Since demand in healthcare products is on the rise, there is a lot of activity in research and development of sensors for checking health and disease by examining the gas components of a person’s breath. Breathalyzers for finding out who is driving drunk have already been commercialized. Recently, breath sensors for early detection of life-style diseases such as cancer and diabetes have been developed, but most of them are large, bulky and expensive. If gas sensors with high sensitivity are produced thanks to this group’s research results, portable breath sensors enabling early detection of diseases will gain popularity.
Before we have self-healing cars or buildings, we need strong materials that can fully self-repair in water-free environments. Self-healing materials work very well if they are soft and wet, but research groups have found that the ability to self-repair diminishes as materials dry out. Scientists at Osaka University are beginning to bridge this gap with rigid materials that can repair 99% of a cut on the surface in semi-dry conditions.
“The combination of physical and chemical self-healing enables materials to exhibit rapid and efficient self-healing even in a dried, hard state,” says senior author Akira Harada, a supramolecular polymer chemist at Osaka University. “Only a small amount of water vapor is needed to facilitate self-healing in the dried film state. In other words, water serves as a non-toxic glue in the self-healing process,” adds co-author Yoshinori Takashima, an associate professor at Osaka University.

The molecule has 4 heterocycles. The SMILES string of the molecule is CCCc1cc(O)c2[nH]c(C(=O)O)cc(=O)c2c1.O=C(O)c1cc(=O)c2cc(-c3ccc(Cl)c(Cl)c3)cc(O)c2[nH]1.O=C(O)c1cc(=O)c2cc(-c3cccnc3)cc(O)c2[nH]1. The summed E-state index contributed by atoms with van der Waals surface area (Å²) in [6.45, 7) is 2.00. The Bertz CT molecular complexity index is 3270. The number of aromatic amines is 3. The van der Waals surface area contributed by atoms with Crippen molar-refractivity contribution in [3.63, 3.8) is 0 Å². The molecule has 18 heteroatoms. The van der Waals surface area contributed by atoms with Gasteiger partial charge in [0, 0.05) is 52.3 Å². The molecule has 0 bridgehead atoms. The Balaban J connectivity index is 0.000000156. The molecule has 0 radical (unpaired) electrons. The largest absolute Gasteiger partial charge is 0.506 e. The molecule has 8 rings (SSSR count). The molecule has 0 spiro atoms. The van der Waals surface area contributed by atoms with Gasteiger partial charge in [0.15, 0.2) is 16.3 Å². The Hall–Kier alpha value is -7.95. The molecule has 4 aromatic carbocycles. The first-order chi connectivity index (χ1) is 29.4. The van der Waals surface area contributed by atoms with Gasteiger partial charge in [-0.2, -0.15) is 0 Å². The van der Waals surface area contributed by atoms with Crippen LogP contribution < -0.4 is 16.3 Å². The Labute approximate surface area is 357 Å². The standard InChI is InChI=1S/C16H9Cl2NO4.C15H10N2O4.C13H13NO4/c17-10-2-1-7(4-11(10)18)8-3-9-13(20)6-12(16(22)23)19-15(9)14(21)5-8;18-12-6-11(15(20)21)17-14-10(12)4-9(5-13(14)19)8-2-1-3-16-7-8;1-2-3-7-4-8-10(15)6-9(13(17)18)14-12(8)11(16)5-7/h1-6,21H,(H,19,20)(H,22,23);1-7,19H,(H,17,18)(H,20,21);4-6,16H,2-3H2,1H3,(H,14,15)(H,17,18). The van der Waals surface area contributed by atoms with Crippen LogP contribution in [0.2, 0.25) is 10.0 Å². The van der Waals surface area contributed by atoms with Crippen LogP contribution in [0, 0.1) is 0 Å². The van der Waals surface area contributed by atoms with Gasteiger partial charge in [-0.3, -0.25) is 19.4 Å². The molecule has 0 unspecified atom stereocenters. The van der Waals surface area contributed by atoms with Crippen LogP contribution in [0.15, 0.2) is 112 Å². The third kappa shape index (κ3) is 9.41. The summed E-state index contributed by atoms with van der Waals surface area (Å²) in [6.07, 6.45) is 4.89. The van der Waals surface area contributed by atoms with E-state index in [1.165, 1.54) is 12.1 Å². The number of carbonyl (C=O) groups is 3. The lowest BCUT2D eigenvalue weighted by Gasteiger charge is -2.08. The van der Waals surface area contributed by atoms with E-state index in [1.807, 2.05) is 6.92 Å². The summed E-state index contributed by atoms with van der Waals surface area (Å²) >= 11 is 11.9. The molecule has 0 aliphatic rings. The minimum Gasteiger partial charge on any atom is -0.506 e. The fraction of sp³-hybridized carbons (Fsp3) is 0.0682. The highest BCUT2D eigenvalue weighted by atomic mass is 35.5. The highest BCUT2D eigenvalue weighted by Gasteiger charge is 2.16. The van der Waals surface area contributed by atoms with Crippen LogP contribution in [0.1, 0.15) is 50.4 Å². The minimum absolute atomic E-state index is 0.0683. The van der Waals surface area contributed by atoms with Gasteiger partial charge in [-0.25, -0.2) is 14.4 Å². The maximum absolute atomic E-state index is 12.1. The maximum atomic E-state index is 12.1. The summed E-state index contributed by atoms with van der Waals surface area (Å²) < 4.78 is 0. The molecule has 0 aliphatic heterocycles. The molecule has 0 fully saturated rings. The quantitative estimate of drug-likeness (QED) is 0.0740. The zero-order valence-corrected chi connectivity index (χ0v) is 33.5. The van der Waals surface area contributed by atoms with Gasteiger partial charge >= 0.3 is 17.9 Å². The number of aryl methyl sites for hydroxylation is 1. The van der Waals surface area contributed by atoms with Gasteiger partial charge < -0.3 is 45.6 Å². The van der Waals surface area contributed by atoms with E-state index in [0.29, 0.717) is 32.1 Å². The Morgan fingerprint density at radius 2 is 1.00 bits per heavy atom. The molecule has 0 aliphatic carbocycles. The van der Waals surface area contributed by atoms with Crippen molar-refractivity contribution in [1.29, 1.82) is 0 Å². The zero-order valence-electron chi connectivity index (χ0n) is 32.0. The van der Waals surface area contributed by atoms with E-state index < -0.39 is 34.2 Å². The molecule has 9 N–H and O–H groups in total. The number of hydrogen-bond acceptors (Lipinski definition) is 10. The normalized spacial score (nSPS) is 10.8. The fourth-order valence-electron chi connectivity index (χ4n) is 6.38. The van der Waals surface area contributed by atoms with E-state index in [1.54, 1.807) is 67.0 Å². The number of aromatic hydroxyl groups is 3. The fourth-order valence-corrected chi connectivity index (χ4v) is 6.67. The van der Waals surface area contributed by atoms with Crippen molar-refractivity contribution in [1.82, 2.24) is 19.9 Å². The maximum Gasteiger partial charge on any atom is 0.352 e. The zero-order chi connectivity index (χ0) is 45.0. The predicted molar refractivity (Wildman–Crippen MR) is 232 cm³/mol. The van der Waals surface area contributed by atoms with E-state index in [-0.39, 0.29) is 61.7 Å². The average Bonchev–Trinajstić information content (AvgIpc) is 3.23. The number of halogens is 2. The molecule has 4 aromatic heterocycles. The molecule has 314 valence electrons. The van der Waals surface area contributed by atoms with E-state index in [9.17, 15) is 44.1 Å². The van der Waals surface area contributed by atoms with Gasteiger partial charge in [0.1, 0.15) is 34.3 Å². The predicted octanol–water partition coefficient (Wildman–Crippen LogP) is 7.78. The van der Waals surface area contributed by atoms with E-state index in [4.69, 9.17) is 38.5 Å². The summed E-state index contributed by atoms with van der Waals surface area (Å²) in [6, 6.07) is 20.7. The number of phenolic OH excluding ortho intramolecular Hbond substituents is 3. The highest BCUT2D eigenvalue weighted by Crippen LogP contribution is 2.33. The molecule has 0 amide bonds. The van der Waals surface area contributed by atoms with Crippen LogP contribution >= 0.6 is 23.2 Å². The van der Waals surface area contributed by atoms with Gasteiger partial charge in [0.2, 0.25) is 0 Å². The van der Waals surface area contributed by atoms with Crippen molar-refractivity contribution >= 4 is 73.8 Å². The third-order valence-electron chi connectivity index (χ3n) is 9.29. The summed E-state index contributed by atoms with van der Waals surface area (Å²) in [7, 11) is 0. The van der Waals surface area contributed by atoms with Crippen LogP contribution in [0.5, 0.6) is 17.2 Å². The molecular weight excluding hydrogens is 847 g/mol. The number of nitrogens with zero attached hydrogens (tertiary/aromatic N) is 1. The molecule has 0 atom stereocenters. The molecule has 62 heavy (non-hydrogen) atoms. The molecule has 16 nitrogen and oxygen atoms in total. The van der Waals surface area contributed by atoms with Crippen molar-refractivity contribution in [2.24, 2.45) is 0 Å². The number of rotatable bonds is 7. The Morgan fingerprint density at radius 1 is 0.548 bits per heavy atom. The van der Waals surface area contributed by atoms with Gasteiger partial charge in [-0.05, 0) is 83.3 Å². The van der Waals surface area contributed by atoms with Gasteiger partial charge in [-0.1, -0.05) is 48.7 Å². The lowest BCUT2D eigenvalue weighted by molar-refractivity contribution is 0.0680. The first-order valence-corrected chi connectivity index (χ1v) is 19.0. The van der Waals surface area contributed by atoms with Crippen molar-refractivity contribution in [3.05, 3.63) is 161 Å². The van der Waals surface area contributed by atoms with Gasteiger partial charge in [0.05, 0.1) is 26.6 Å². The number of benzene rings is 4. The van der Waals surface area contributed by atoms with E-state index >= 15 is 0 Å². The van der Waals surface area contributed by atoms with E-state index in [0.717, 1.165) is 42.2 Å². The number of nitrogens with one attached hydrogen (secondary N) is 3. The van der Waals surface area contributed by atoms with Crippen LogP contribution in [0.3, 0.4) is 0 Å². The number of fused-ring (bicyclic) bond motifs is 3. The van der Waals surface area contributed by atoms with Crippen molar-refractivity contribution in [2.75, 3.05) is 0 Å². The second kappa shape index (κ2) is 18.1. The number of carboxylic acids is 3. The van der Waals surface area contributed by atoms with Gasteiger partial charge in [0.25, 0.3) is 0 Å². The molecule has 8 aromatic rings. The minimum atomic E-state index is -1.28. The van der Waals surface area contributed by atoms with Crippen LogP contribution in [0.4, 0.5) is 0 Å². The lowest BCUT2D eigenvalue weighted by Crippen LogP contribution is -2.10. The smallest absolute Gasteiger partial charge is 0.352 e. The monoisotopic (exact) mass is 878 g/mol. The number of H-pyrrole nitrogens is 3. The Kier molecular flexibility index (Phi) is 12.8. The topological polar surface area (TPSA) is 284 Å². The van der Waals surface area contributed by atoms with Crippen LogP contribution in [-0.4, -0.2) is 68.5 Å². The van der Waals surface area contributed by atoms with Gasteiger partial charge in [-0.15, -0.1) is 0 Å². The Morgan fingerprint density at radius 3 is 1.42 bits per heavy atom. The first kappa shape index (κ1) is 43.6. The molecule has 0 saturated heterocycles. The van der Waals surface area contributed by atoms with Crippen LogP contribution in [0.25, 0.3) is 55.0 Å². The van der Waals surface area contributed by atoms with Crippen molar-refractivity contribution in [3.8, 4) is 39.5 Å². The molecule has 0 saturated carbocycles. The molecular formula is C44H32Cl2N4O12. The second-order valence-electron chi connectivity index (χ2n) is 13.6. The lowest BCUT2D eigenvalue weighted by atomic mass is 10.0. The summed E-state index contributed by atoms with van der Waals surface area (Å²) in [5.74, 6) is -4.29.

Material engineers use several strategies to generate self-healing materials. They can physically embed the material with microcapsules or pathways filled with healing agents or build the material by using molecules, such as polyrotaxane, that change shape in response to damage—also called stress relaxation. Chemical self-healing materials use reversible bonds ranging from reversible chemical reactions to intermolecular interactions such as hydrogen bonding.
Harada’s lab combined physical and chemical self-healing mechanisms in their materials by using polyrotaxane as a backbone structure cross-linked by reversible interactions, in this case between boronic acid and diols. The polyrotaxane structure enables stress relaxation in recovery from a shallow dent, and the reversible nature of the bonds enables chemical self-healing from a deep cut. The combined approach allowed the materials to recover up to 80% of their strength within 10 minutes (without the combination, the materials could repair only up to 30% of their strength after an hour).